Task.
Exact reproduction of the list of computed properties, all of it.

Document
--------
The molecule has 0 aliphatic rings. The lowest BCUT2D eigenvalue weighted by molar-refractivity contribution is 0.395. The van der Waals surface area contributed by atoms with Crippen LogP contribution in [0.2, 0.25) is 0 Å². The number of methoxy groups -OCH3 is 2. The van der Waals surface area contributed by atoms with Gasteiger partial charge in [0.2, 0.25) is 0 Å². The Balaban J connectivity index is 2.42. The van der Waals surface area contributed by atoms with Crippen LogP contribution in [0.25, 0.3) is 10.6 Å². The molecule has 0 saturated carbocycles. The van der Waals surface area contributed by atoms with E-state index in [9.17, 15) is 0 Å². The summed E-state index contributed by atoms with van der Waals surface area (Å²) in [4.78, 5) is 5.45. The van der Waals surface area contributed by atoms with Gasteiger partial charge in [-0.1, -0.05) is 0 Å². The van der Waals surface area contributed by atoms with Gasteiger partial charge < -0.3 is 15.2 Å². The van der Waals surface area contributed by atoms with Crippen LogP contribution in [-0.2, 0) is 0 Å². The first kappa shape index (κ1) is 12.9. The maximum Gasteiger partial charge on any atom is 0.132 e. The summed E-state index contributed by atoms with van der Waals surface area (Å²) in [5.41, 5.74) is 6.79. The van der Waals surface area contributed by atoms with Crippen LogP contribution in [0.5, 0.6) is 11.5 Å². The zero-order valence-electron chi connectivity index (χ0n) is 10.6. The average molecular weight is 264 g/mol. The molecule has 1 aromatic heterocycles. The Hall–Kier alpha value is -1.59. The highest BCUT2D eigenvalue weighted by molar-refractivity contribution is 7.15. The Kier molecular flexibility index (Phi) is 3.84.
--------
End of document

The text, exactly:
The molecule has 0 aliphatic rings. The lowest BCUT2D eigenvalue weighted by molar-refractivity contribution is 0.395. The van der Waals surface area contributed by atoms with Crippen LogP contribution in [0.2, 0.25) is 0 Å². The number of methoxy groups -OCH3 is 2. The van der Waals surface area contributed by atoms with Gasteiger partial charge in [0.2, 0.25) is 0 Å². The Balaban J connectivity index is 2.42. The van der Waals surface area contributed by atoms with Crippen LogP contribution in [0.25, 0.3) is 10.6 Å². The molecule has 0 saturated carbocycles. The van der Waals surface area contributed by atoms with E-state index in [9.17, 15) is 0 Å². The summed E-state index contributed by atoms with van der Waals surface area (Å²) in [4.78, 5) is 5.45. The van der Waals surface area contributed by atoms with Gasteiger partial charge in [-0.1, -0.05) is 0 Å². The van der Waals surface area contributed by atoms with Gasteiger partial charge < -0.3 is 15.2 Å². The van der Waals surface area contributed by atoms with Crippen LogP contribution in [-0.2, 0) is 0 Å². The first kappa shape index (κ1) is 12.9. The maximum Gasteiger partial charge on any atom is 0.132 e. The summed E-state index contributed by atoms with van der Waals surface area (Å²) in [5.41, 5.74) is 6.79. The van der Waals surface area contributed by atoms with Crippen LogP contribution in [0.5, 0.6) is 11.5 Å². The zero-order valence-electron chi connectivity index (χ0n) is 10.6. The average molecular weight is 264 g/mol. The molecule has 1 aromatic heterocycles. The Hall–Kier alpha value is -1.59. The highest BCUT2D eigenvalue weighted by molar-refractivity contribution is 7.15. The Kier molecular flexibility index (Phi) is 3.84.